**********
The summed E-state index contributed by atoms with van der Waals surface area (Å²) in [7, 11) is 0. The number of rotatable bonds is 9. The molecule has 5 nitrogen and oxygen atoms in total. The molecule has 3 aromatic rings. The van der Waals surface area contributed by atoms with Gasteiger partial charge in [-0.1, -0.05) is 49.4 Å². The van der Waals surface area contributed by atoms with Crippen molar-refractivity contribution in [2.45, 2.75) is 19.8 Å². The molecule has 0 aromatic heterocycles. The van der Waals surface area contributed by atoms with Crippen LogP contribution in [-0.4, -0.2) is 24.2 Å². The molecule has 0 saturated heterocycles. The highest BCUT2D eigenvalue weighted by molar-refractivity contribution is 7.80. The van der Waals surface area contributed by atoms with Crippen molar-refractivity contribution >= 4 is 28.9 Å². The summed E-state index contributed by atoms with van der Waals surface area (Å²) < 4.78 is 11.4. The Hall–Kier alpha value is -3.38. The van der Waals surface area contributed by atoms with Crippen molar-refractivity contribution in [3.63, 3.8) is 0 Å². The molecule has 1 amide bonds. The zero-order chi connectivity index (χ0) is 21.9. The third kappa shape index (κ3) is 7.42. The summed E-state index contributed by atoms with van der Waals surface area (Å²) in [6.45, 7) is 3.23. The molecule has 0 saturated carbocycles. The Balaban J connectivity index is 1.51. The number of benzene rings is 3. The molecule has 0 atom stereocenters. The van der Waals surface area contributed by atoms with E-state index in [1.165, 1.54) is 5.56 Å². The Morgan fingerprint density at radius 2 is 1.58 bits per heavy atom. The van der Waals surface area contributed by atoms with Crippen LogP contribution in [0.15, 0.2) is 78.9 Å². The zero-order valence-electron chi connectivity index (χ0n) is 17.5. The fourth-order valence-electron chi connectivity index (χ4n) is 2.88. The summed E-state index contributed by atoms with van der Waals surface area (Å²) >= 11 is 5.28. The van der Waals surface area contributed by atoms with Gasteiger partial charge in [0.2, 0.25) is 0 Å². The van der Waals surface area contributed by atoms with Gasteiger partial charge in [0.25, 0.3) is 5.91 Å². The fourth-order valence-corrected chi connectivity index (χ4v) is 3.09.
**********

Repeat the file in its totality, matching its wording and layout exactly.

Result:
The summed E-state index contributed by atoms with van der Waals surface area (Å²) in [7, 11) is 0. The number of rotatable bonds is 9. The molecule has 5 nitrogen and oxygen atoms in total. The molecule has 3 aromatic rings. The van der Waals surface area contributed by atoms with Gasteiger partial charge in [-0.1, -0.05) is 49.4 Å². The van der Waals surface area contributed by atoms with Crippen molar-refractivity contribution in [2.45, 2.75) is 19.8 Å². The molecule has 0 aromatic heterocycles. The van der Waals surface area contributed by atoms with Crippen LogP contribution in [-0.4, -0.2) is 24.2 Å². The molecule has 0 saturated heterocycles. The highest BCUT2D eigenvalue weighted by molar-refractivity contribution is 7.80. The van der Waals surface area contributed by atoms with Crippen molar-refractivity contribution >= 4 is 28.9 Å². The summed E-state index contributed by atoms with van der Waals surface area (Å²) < 4.78 is 11.4. The Hall–Kier alpha value is -3.38. The van der Waals surface area contributed by atoms with Crippen molar-refractivity contribution in [3.63, 3.8) is 0 Å². The molecule has 1 amide bonds. The zero-order chi connectivity index (χ0) is 21.9. The third kappa shape index (κ3) is 7.42. The summed E-state index contributed by atoms with van der Waals surface area (Å²) in [6.45, 7) is 3.23. The molecule has 0 saturated carbocycles. The Balaban J connectivity index is 1.51. The number of benzene rings is 3. The molecule has 0 atom stereocenters. The van der Waals surface area contributed by atoms with E-state index in [1.165, 1.54) is 5.56 Å². The Morgan fingerprint density at radius 2 is 1.58 bits per heavy atom. The van der Waals surface area contributed by atoms with Crippen LogP contribution in [0.15, 0.2) is 78.9 Å². The zero-order valence-electron chi connectivity index (χ0n) is 17.5. The fourth-order valence-electron chi connectivity index (χ4n) is 2.88. The summed E-state index contributed by atoms with van der Waals surface area (Å²) >= 11 is 5.28. The van der Waals surface area contributed by atoms with Gasteiger partial charge in [0.2, 0.25) is 0 Å². The van der Waals surface area contributed by atoms with Gasteiger partial charge in [0.25, 0.3) is 5.91 Å². The fourth-order valence-corrected chi connectivity index (χ4v) is 3.09.